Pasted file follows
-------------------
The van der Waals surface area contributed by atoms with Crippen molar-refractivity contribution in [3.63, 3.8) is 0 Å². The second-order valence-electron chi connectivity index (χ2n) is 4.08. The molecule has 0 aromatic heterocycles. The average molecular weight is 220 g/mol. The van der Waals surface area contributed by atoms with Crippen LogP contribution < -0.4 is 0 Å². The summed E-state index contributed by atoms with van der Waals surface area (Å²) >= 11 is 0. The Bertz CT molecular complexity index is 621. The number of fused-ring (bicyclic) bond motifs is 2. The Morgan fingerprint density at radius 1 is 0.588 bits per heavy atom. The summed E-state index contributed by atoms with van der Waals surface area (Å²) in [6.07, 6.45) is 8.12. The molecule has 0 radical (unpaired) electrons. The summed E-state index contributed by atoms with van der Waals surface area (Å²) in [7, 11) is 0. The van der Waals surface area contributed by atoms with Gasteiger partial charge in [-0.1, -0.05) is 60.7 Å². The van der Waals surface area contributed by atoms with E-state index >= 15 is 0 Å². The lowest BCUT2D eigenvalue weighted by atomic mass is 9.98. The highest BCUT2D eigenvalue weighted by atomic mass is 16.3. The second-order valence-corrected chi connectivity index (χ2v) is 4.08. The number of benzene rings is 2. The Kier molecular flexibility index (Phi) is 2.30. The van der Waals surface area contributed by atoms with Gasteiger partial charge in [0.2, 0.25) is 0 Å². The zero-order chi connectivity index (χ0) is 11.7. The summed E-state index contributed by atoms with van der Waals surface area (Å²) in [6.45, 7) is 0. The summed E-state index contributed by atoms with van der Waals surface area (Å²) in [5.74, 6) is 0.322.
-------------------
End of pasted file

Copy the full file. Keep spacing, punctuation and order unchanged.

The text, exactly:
The van der Waals surface area contributed by atoms with Crippen molar-refractivity contribution in [3.63, 3.8) is 0 Å². The second-order valence-electron chi connectivity index (χ2n) is 4.08. The molecule has 0 aromatic heterocycles. The average molecular weight is 220 g/mol. The van der Waals surface area contributed by atoms with Crippen LogP contribution < -0.4 is 0 Å². The summed E-state index contributed by atoms with van der Waals surface area (Å²) >= 11 is 0. The Bertz CT molecular complexity index is 621. The number of fused-ring (bicyclic) bond motifs is 2. The Morgan fingerprint density at radius 1 is 0.588 bits per heavy atom. The summed E-state index contributed by atoms with van der Waals surface area (Å²) in [6.07, 6.45) is 8.12. The molecule has 0 radical (unpaired) electrons. The summed E-state index contributed by atoms with van der Waals surface area (Å²) in [7, 11) is 0. The van der Waals surface area contributed by atoms with Gasteiger partial charge in [-0.1, -0.05) is 60.7 Å². The van der Waals surface area contributed by atoms with E-state index >= 15 is 0 Å². The lowest BCUT2D eigenvalue weighted by atomic mass is 9.98. The highest BCUT2D eigenvalue weighted by atomic mass is 16.3. The second-order valence-corrected chi connectivity index (χ2v) is 4.08. The number of benzene rings is 2. The Kier molecular flexibility index (Phi) is 2.30. The van der Waals surface area contributed by atoms with Gasteiger partial charge in [0.2, 0.25) is 0 Å². The zero-order chi connectivity index (χ0) is 11.7. The summed E-state index contributed by atoms with van der Waals surface area (Å²) in [6.45, 7) is 0. The summed E-state index contributed by atoms with van der Waals surface area (Å²) in [5.74, 6) is 0.322.